(E–pub Download) From Mathematics to Generic Programming
E marched together towards perfection Joseph Louis LagrangeWhat does geometry abstract algebra number theory and generic programming have in common This book attempts to answer that by starting at the early stages of organized mathematics and going all the way forward to the 1960 s The way I thought about Stepanov s approach is that he attempts to generalize algorithms and shows how algorithms in many respects can be sed as axioms In other words generalization is not just merely a time saver but crucially is a way to ensure rigorousness Mathematics is a game played according to certain simple rules with meaningless marks on Paper David HilbertIn Many Ways David HilbertIn many ways book IS JUST STEPANOV REMOVING THE PAPER just Stepanov removing the paper fact that he Dance With The Devil uses C code is irrelevant Ised Python and Java without having Smitten used C in years and it was sufficiently trivial that I could follow along The Euclidean algorithmgreatest common denominator is the main tool of Stepanov of this book may besed too much Algorithms have exist For those of s who need a refresher and a bit Computer programming is a wholly mathematical pursuit Although many computer science departments are housed in engineering the heart and soul is abstract mathematics This book reminds s that a comput.
effective and code To demonstrate the crucial role these mathematical principles play in many modern applications the authors show how to 1898 use these results and generalized algorithms to implement a real world public key cryptosystem As you read this book you'll master the thought processes necessary for effective programming and learn how to generalize narrowly conceived algorithms to widen theirsefulness without losing efficiency You'll also gain deep insight into the value of mathematics to programming insight that will prove invaluable no matter what programming languages and paradigms you se You will learn aboutHow to generalize a four thousan. I expected this book to be written *in aof effective and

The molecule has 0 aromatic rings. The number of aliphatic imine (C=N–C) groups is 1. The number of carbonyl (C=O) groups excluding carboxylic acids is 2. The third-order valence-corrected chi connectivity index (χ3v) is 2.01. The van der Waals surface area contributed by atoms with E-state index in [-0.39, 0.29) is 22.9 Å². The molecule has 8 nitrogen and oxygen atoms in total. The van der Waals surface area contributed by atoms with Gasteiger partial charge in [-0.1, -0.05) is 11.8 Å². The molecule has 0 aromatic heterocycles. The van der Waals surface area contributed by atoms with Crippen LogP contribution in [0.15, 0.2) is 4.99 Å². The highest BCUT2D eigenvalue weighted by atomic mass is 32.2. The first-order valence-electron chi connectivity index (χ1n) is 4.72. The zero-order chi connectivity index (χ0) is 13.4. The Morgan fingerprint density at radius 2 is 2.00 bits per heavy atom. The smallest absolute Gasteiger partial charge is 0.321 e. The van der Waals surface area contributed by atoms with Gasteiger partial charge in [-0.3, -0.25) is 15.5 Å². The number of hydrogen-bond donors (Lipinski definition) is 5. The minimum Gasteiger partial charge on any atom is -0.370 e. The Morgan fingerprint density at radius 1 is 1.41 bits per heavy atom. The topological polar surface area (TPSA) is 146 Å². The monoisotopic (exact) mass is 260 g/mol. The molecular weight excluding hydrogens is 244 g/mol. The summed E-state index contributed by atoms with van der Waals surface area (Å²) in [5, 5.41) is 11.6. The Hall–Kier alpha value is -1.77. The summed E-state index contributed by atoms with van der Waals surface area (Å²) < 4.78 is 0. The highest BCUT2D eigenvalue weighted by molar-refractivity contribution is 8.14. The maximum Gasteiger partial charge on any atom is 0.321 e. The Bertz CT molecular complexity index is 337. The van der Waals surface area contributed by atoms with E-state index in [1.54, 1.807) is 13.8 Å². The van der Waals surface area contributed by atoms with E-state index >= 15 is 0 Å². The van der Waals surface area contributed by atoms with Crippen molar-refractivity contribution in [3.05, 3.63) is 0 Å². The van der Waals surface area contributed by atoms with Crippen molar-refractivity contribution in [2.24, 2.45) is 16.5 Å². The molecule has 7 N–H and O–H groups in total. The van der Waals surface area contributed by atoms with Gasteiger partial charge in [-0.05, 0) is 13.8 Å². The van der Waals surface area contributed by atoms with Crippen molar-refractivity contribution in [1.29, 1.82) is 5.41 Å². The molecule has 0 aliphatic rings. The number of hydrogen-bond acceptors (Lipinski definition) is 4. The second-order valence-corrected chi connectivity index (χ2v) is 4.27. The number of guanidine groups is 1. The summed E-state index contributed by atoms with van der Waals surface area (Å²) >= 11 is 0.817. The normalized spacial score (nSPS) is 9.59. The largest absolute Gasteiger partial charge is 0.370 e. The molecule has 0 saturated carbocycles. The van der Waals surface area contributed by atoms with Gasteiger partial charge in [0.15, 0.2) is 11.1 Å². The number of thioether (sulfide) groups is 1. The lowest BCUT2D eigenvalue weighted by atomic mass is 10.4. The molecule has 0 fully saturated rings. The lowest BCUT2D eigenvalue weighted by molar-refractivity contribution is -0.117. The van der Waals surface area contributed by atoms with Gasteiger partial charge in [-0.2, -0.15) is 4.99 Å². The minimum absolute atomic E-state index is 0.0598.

popular science Instead chapters were burdened with mathematics and hardcore algorithm optimization Sometimes *a bit popular science way Instead chapters were burdened with mathematics and hardcore algorithm optimization Sometimes author s obsession with nice and sleek programs was getting in the way of clearer explanation Very cool book which builds a bridge between abstract algebra and template functions of clearer explanation Very cool book which builds a bridge between abstract algebra and template functions C Well explained material with engaging history and C code Depends on what you expectI was very enthusiastic about this book when it was first announced My expectation was that author will give some introduction to mathematical constructs related to program composition that comes from category theory and functional programming like monads applicatives traversables and so on Instead I found all familiar view on algebra things ike groups rings some number theory and cryptography However despite my Not the best to learn Number Theory and Algebra from really reuires you to have some knowledge of these in the first place I think the overall concept is interesting but it didn t feel revolutionizing to me As long as algebra and geometry have been separated their progress have been slow and their ses limited but when these two sciences have been nited they have lent each mutual forces and hav. In this substantive yet accessible book pioneering software designer Alexander Stepanov and his colleague Daniel Rose illuminate the principles of generic programming and the mathematical concept of abstraction on which it is based helping you write code that is both simpler and powerful If you're a reasonably proficient programmer who can think logically you have all the background you'll need Stepanov and Rose introduce the relevant abstract algebra and number theory with exceptional clarity They carefully explain the problems mathematicians first needed to solve and then show how these mathematical solutions translate to generic programming and the creation. .bit popular science